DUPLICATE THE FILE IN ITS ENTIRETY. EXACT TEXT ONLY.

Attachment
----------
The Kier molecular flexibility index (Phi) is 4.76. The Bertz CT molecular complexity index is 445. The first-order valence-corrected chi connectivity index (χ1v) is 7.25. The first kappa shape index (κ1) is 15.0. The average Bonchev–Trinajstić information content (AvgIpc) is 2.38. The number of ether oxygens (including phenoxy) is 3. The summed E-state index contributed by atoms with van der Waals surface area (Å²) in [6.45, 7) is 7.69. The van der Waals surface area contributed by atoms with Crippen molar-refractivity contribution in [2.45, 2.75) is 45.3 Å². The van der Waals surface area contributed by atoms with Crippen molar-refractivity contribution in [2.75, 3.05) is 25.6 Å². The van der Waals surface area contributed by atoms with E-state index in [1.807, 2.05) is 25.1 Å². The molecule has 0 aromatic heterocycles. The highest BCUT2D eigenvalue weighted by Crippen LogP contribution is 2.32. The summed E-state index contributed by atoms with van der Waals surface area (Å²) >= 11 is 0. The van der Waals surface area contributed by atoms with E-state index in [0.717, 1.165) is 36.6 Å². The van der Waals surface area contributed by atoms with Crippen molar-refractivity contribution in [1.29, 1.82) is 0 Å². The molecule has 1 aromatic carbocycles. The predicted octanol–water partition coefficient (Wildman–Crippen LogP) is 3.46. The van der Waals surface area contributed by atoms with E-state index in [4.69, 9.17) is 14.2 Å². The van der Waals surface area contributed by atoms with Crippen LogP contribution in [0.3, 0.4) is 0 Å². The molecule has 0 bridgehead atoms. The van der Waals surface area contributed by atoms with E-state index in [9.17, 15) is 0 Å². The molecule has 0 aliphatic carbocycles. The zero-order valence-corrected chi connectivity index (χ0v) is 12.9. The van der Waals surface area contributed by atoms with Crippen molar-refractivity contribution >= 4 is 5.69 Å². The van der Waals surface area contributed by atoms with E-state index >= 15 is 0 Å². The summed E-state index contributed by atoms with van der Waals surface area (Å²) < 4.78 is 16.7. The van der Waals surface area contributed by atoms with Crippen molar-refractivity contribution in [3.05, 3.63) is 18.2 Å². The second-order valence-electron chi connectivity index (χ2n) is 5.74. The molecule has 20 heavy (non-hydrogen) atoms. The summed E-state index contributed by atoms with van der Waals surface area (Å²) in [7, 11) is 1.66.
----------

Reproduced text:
The Kier molecular flexibility index (Phi) is 4.76. The Bertz CT molecular complexity index is 445. The first-order valence-corrected chi connectivity index (χ1v) is 7.25. The first kappa shape index (κ1) is 15.0. The average Bonchev–Trinajstić information content (AvgIpc) is 2.38. The number of ether oxygens (including phenoxy) is 3. The summed E-state index contributed by atoms with van der Waals surface area (Å²) in [6.45, 7) is 7.69. The van der Waals surface area contributed by atoms with Crippen molar-refractivity contribution in [2.45, 2.75) is 45.3 Å². The van der Waals surface area contributed by atoms with Crippen molar-refractivity contribution in [2.75, 3.05) is 25.6 Å². The van der Waals surface area contributed by atoms with E-state index in [1.807, 2.05) is 25.1 Å². The molecule has 0 aromatic heterocycles. The highest BCUT2D eigenvalue weighted by Crippen LogP contribution is 2.32. The summed E-state index contributed by atoms with van der Waals surface area (Å²) >= 11 is 0. The van der Waals surface area contributed by atoms with E-state index in [0.717, 1.165) is 36.6 Å². The van der Waals surface area contributed by atoms with Crippen molar-refractivity contribution in [1.29, 1.82) is 0 Å². The molecule has 1 aromatic carbocycles. The predicted octanol–water partition coefficient (Wildman–Crippen LogP) is 3.46. The van der Waals surface area contributed by atoms with E-state index in [4.69, 9.17) is 14.2 Å². The van der Waals surface area contributed by atoms with Crippen LogP contribution in [0.3, 0.4) is 0 Å². The molecule has 0 bridgehead atoms. The van der Waals surface area contributed by atoms with E-state index in [9.17, 15) is 0 Å². The molecule has 0 aliphatic carbocycles. The zero-order valence-corrected chi connectivity index (χ0v) is 12.9. The van der Waals surface area contributed by atoms with Crippen molar-refractivity contribution >= 4 is 5.69 Å². The van der Waals surface area contributed by atoms with E-state index >= 15 is 0 Å². The summed E-state index contributed by atoms with van der Waals surface area (Å²) < 4.78 is 16.7. The van der Waals surface area contributed by atoms with Crippen molar-refractivity contribution in [3.05, 3.63) is 18.2 Å². The second-order valence-electron chi connectivity index (χ2n) is 5.74. The molecule has 20 heavy (non-hydrogen) atoms. The summed E-state index contributed by atoms with van der Waals surface area (Å²) in [7, 11) is 1.66.